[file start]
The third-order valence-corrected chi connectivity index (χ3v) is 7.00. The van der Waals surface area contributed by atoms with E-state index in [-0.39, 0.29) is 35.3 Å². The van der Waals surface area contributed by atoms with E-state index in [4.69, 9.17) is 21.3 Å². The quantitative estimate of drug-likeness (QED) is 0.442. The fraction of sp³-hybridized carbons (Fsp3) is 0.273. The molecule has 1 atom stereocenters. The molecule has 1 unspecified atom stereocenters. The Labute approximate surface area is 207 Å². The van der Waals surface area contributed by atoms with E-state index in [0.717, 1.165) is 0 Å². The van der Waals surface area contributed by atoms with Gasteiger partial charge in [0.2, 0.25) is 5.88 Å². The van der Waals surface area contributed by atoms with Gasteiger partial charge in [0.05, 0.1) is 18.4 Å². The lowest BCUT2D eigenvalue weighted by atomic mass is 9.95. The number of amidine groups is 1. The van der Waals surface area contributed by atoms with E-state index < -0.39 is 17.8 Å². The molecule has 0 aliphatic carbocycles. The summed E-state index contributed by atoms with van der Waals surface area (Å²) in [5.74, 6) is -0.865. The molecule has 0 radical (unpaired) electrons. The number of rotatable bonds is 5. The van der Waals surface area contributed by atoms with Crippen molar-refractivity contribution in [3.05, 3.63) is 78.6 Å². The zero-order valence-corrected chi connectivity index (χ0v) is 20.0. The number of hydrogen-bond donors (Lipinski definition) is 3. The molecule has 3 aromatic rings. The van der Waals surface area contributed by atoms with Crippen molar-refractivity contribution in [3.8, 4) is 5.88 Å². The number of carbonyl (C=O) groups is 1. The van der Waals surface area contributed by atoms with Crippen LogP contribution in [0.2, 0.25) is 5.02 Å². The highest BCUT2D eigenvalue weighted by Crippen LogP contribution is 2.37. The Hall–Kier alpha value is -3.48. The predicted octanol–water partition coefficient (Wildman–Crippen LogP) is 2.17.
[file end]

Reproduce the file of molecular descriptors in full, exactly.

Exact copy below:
The third-order valence-corrected chi connectivity index (χ3v) is 7.00. The van der Waals surface area contributed by atoms with E-state index in [-0.39, 0.29) is 35.3 Å². The van der Waals surface area contributed by atoms with E-state index in [4.69, 9.17) is 21.3 Å². The quantitative estimate of drug-likeness (QED) is 0.442. The fraction of sp³-hybridized carbons (Fsp3) is 0.273. The molecule has 1 atom stereocenters. The molecule has 1 unspecified atom stereocenters. The Labute approximate surface area is 207 Å². The van der Waals surface area contributed by atoms with E-state index in [0.717, 1.165) is 0 Å². The van der Waals surface area contributed by atoms with Gasteiger partial charge in [0.2, 0.25) is 5.88 Å². The van der Waals surface area contributed by atoms with Gasteiger partial charge in [0.05, 0.1) is 18.4 Å². The lowest BCUT2D eigenvalue weighted by atomic mass is 9.95. The number of amidine groups is 1. The van der Waals surface area contributed by atoms with E-state index < -0.39 is 17.8 Å². The molecule has 0 aliphatic carbocycles. The summed E-state index contributed by atoms with van der Waals surface area (Å²) in [5.74, 6) is -0.865. The molecule has 0 radical (unpaired) electrons. The number of rotatable bonds is 5. The van der Waals surface area contributed by atoms with Crippen molar-refractivity contribution in [3.05, 3.63) is 78.6 Å². The zero-order valence-corrected chi connectivity index (χ0v) is 20.0. The number of hydrogen-bond donors (Lipinski definition) is 3. The molecule has 3 aromatic rings. The van der Waals surface area contributed by atoms with Crippen molar-refractivity contribution in [3.8, 4) is 5.88 Å². The number of carbonyl (C=O) groups is 1. The van der Waals surface area contributed by atoms with Crippen LogP contribution in [0.2, 0.25) is 5.02 Å². The highest BCUT2D eigenvalue weighted by Crippen LogP contribution is 2.37. The Hall–Kier alpha value is -3.48. The predicted octanol–water partition coefficient (Wildman–Crippen LogP) is 2.17.